By Dr G ShreeKumar Menon
Former Director General
National Academy of Customs Excise and Narcotics, 
& Multi Disciplinary School Of Economic Intelligence, India
Fellow, James Martin Center For Non Proliferation Studies, USA
Public Administration, Maxwell School of Public Administration, Syracuse University, USA
AOTS Scholar, Japan
Registrar, Yenepoya University, Mangaluru

Nov 25: The current inane controversy raging across the nation is the movie ‘Padmavati’ and whether its release for public viewing should be permitted or not. Reportedly, the producers have taken several liberties and modified the commonly accepted historical sequence of events. This has inflamed sensibilities of the Rajput community which has deemed it to be an insult of their historically revered queen, and their resolve to stop the screening of the movie in India. Bowing to public pressure and to secure law and order a few states have already imposed a ban on the public screening of this movie. This has led to an interminable debate in the media regarding the extant of freedom of speech and artistic licence.

Such debates are not new in this country. In the past we have seen painters, writers, historians and movie makers dabbling in wild fantasies and coming up with presentations that have offended the sensibilities of particular communities. The movie ‘Padmavati’ is another cinematic depiction that has stirred a hornet’s nest even before it has been viewed by the public. Presumably, it has taken liberties with the historically accepted version of Padmavati’s life and her tragic end in a mass immolation custom known as ‘Jauhar’. The Rajput community venerates her as a Goddess for this supreme sacrifice. The film producer/director in their cinematic adaptation of Padmavati’s life, seem to have taken liberties, which is sought to be justified under the plea of ‘artistic liberty’ and is being sought to be defended as a Constitutional right under the Right to Freedom of Speech category. Predictably, political parties have entered into the fray and ended up as usual on adversarial postures. The visual media has sensationalized the ongoing tussle between different groups into a bitter clash bordering on religious hues.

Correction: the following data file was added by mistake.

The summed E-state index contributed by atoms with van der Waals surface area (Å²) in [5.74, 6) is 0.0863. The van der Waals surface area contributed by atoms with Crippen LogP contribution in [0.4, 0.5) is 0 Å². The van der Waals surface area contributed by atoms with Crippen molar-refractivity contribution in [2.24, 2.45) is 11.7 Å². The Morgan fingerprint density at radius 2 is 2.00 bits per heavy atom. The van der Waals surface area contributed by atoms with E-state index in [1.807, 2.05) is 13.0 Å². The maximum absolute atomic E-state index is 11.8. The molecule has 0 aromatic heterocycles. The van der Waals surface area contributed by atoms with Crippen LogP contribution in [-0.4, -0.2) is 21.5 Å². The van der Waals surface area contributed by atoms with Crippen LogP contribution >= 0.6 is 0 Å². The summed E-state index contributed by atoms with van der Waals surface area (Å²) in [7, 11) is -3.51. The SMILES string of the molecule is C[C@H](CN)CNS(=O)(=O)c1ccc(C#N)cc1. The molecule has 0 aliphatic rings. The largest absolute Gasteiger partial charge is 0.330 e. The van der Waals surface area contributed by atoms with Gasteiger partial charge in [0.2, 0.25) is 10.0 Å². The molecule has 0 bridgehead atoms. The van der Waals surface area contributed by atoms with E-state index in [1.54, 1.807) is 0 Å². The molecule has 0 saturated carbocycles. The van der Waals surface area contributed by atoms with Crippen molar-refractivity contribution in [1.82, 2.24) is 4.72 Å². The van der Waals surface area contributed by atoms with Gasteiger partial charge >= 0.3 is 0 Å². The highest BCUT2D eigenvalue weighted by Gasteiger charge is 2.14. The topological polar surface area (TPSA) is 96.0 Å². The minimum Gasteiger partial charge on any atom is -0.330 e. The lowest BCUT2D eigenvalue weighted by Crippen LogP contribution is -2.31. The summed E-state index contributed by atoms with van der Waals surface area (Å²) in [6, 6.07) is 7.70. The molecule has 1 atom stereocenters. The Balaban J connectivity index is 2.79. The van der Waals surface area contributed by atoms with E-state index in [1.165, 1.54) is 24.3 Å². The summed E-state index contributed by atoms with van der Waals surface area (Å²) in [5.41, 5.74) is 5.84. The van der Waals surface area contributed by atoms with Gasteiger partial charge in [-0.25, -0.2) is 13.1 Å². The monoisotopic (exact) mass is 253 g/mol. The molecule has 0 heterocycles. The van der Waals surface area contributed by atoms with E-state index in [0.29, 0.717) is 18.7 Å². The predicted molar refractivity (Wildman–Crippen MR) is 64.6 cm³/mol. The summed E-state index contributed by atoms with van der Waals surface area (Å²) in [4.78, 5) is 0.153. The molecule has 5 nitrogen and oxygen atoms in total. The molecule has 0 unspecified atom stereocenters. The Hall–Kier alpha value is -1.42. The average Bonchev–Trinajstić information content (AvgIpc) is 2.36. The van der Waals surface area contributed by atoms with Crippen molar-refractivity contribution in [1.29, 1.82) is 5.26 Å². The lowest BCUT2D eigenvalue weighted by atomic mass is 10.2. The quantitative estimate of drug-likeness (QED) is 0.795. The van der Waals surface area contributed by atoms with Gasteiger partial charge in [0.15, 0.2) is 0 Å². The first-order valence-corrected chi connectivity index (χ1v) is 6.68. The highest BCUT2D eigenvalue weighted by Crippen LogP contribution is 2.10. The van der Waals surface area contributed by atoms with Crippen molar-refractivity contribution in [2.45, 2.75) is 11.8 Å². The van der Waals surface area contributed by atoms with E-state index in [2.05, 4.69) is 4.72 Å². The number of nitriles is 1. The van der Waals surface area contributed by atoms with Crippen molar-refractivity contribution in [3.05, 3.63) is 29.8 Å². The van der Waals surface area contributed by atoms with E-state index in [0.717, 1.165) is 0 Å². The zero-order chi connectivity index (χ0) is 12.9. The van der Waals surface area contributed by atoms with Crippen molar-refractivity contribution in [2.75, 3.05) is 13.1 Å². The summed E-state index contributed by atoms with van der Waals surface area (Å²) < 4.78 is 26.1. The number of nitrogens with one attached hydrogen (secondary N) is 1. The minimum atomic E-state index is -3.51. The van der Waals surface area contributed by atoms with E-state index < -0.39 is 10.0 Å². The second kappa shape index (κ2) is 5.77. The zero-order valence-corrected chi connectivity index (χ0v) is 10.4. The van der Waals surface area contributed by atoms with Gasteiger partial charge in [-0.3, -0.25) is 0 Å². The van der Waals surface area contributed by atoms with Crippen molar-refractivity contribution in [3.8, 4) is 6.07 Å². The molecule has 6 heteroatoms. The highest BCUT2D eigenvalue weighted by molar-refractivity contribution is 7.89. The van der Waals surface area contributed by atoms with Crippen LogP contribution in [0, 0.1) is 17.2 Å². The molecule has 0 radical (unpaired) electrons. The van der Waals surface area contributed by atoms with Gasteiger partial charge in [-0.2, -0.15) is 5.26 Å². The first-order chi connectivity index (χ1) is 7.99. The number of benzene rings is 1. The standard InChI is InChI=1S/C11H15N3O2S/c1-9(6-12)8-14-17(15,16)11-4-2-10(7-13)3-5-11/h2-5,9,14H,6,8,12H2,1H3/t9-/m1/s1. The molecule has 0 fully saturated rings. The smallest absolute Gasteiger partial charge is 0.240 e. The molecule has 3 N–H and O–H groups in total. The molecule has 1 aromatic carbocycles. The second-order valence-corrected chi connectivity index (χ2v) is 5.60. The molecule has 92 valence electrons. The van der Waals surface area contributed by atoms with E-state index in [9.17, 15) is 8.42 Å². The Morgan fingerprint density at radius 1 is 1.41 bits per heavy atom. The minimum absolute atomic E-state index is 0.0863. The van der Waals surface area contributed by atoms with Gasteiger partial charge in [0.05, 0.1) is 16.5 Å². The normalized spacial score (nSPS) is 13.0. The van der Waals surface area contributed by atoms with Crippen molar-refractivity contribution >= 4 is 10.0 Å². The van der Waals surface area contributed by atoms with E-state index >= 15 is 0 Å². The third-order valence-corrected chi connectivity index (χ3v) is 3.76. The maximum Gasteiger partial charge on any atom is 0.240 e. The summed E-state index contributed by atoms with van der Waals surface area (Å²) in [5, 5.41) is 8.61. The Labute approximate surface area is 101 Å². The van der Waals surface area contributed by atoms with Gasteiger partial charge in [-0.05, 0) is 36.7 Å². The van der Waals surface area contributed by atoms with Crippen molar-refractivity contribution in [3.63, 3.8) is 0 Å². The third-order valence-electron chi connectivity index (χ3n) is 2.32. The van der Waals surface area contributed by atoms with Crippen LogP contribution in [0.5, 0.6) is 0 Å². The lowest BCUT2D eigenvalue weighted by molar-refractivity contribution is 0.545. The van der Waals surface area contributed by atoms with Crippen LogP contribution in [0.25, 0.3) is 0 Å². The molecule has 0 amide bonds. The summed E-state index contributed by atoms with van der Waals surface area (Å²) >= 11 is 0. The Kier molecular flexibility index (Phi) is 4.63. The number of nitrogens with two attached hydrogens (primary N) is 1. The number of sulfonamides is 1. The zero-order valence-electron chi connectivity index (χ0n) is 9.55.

To what extent can ‘artistic licence’ and ‘freedom of speech’ be invoked to justify deviations and aberrations? Painters, writers and cine artists belong to particular professions that need to be constantly in the limelight for sustaining their popularity and commercial status. For this very reason itself these groups are forever engaged in giving bizarre versions, provocative statements and frequently transgressing the law of the land.

If historical personalities are subjected to become the objects of tantalization in the hands of writers, painters and film directors, imagine the havoc that they can cause in the current body politic. Will our political parties who advocate freedom of speech and artistic licence consent to their political leaders being manipulated in print, canvas and on celluloid to reveal their clandestine affairs? It is a widely acknowledged fact that many leading personalities of the freedom movement had extra marital affairs with foreigners. A most venerated figure was supposed to have slept naked with his nieces in order to test his level of self control! At the hands of any unscrupulous film maker, writer or painter such material can be transformed into salacious fantasies. Will it be permitted or will riots be let loose across the country? Our politicians need to understand that there is no such thing as unrestrained freedom to do or depict what you want in any country in this world. There are limits for freedom prescribed even in the most democratic of countries.

Government needs to enact a clear law enjoining upon those wanting to produce historical films and religious films to get the script and dialogues pre approved by a competent authority before the actual shooting starts. This will prevent unwanted controversies from crippling the nation. To conclude in the words of Mae West “Right now I think censorship is necessary, the things they are doing and saying in films right now just shouldn’t be allowed. There’s no dignity anymore and I think that’s very important.”

Disclaimer: Facts, views and opinions expressed in the above article are solely those of the author


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